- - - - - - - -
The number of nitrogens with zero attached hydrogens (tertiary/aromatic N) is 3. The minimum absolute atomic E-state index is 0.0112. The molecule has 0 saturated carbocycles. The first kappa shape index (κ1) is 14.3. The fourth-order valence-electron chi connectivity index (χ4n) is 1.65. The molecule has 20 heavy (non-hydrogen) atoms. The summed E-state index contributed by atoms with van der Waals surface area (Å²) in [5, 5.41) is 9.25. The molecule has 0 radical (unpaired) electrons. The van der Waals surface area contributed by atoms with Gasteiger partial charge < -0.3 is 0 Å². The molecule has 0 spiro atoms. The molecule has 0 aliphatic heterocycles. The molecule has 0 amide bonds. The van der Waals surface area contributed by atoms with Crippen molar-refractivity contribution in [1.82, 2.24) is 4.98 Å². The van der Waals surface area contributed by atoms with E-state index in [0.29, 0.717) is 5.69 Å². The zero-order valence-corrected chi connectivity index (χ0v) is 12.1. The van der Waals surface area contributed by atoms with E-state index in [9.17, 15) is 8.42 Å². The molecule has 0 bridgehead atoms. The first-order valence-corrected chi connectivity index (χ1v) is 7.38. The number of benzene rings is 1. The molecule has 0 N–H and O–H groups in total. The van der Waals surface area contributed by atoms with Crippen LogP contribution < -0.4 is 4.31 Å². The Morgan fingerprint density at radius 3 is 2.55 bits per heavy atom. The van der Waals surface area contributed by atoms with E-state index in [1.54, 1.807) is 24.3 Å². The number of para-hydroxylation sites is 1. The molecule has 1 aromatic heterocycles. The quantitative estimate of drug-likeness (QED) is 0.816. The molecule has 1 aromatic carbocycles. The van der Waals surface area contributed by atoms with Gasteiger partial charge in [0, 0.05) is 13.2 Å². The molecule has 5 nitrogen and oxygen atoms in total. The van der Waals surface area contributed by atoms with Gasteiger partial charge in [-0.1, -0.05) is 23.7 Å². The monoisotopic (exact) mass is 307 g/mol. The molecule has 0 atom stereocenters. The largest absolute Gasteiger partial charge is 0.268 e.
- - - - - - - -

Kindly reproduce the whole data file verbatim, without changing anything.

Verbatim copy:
The number of nitrogens with zero attached hydrogens (tertiary/aromatic N) is 3. The minimum absolute atomic E-state index is 0.0112. The molecule has 0 saturated carbocycles. The first kappa shape index (κ1) is 14.3. The fourth-order valence-electron chi connectivity index (χ4n) is 1.65. The molecule has 20 heavy (non-hydrogen) atoms. The summed E-state index contributed by atoms with van der Waals surface area (Å²) in [5, 5.41) is 9.25. The molecule has 0 radical (unpaired) electrons. The van der Waals surface area contributed by atoms with Gasteiger partial charge < -0.3 is 0 Å². The molecule has 0 spiro atoms. The molecule has 0 aliphatic heterocycles. The molecule has 0 amide bonds. The van der Waals surface area contributed by atoms with Crippen molar-refractivity contribution in [1.82, 2.24) is 4.98 Å². The van der Waals surface area contributed by atoms with E-state index in [0.29, 0.717) is 5.69 Å². The zero-order valence-corrected chi connectivity index (χ0v) is 12.1. The van der Waals surface area contributed by atoms with E-state index in [9.17, 15) is 8.42 Å². The molecule has 0 bridgehead atoms. The first-order valence-corrected chi connectivity index (χ1v) is 7.38. The number of benzene rings is 1. The molecule has 0 N–H and O–H groups in total. The van der Waals surface area contributed by atoms with Crippen LogP contribution < -0.4 is 4.31 Å². The Morgan fingerprint density at radius 3 is 2.55 bits per heavy atom. The van der Waals surface area contributed by atoms with E-state index in [1.54, 1.807) is 24.3 Å². The number of para-hydroxylation sites is 1. The molecule has 1 aromatic heterocycles. The quantitative estimate of drug-likeness (QED) is 0.816. The molecule has 1 aromatic carbocycles. The van der Waals surface area contributed by atoms with Gasteiger partial charge in [0, 0.05) is 13.2 Å². The molecule has 5 nitrogen and oxygen atoms in total. The van der Waals surface area contributed by atoms with Gasteiger partial charge in [-0.1, -0.05) is 23.7 Å². The monoisotopic (exact) mass is 307 g/mol. The molecule has 0 atom stereocenters. The largest absolute Gasteiger partial charge is 0.268 e.